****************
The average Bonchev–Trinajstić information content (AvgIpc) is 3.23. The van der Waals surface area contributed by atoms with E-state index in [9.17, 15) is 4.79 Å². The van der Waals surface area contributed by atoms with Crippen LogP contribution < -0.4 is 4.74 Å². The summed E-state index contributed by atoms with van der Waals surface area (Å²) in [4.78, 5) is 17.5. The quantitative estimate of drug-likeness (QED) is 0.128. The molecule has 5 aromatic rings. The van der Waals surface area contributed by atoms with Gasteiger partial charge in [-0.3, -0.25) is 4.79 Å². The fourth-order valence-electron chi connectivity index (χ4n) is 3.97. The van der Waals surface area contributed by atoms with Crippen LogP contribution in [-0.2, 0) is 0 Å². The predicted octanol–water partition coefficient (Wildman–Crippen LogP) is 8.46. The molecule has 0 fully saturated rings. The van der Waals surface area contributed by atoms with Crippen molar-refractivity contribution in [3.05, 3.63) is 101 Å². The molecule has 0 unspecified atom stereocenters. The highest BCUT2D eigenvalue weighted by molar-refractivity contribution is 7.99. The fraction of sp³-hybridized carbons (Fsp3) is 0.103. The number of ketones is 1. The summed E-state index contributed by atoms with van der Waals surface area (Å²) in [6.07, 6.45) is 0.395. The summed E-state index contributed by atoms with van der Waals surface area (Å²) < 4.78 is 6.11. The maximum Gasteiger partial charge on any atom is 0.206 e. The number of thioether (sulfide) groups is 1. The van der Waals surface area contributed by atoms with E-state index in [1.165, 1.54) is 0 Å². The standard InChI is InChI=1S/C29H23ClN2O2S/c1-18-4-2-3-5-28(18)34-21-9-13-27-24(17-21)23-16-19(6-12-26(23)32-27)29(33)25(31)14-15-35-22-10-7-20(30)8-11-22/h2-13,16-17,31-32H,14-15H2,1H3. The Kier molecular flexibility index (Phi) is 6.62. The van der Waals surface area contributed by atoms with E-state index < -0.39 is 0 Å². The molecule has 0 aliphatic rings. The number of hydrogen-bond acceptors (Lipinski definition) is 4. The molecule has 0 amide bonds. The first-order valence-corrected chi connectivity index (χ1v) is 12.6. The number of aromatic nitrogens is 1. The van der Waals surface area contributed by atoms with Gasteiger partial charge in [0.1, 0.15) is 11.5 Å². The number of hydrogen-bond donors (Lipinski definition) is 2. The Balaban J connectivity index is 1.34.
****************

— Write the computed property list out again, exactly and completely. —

The average Bonchev–Trinajstić information content (AvgIpc) is 3.23. The van der Waals surface area contributed by atoms with E-state index in [9.17, 15) is 4.79 Å². The van der Waals surface area contributed by atoms with Crippen LogP contribution < -0.4 is 4.74 Å². The summed E-state index contributed by atoms with van der Waals surface area (Å²) in [4.78, 5) is 17.5. The quantitative estimate of drug-likeness (QED) is 0.128. The molecule has 5 aromatic rings. The van der Waals surface area contributed by atoms with Gasteiger partial charge in [-0.3, -0.25) is 4.79 Å². The fourth-order valence-electron chi connectivity index (χ4n) is 3.97. The van der Waals surface area contributed by atoms with Crippen LogP contribution in [-0.2, 0) is 0 Å². The predicted octanol–water partition coefficient (Wildman–Crippen LogP) is 8.46. The molecule has 0 fully saturated rings. The van der Waals surface area contributed by atoms with Crippen molar-refractivity contribution in [3.05, 3.63) is 101 Å². The molecule has 0 unspecified atom stereocenters. The highest BCUT2D eigenvalue weighted by molar-refractivity contribution is 7.99. The fraction of sp³-hybridized carbons (Fsp3) is 0.103. The number of ketones is 1. The summed E-state index contributed by atoms with van der Waals surface area (Å²) in [6.07, 6.45) is 0.395. The summed E-state index contributed by atoms with van der Waals surface area (Å²) < 4.78 is 6.11. The maximum Gasteiger partial charge on any atom is 0.206 e. The number of thioether (sulfide) groups is 1. The van der Waals surface area contributed by atoms with E-state index in [1.165, 1.54) is 0 Å². The standard InChI is InChI=1S/C29H23ClN2O2S/c1-18-4-2-3-5-28(18)34-21-9-13-27-24(17-21)23-16-19(6-12-26(23)32-27)29(33)25(31)14-15-35-22-10-7-20(30)8-11-22/h2-13,16-17,31-32H,14-15H2,1H3. The Kier molecular flexibility index (Phi) is 6.62. The van der Waals surface area contributed by atoms with E-state index < -0.39 is 0 Å². The molecule has 0 aliphatic rings. The number of hydrogen-bond acceptors (Lipinski definition) is 4. The molecule has 0 amide bonds. The first-order valence-corrected chi connectivity index (χ1v) is 12.6. The number of aromatic nitrogens is 1. The van der Waals surface area contributed by atoms with Gasteiger partial charge in [0.1, 0.15) is 11.5 Å². The number of hydrogen-bond donors (Lipinski definition) is 2. The Balaban J connectivity index is 1.34.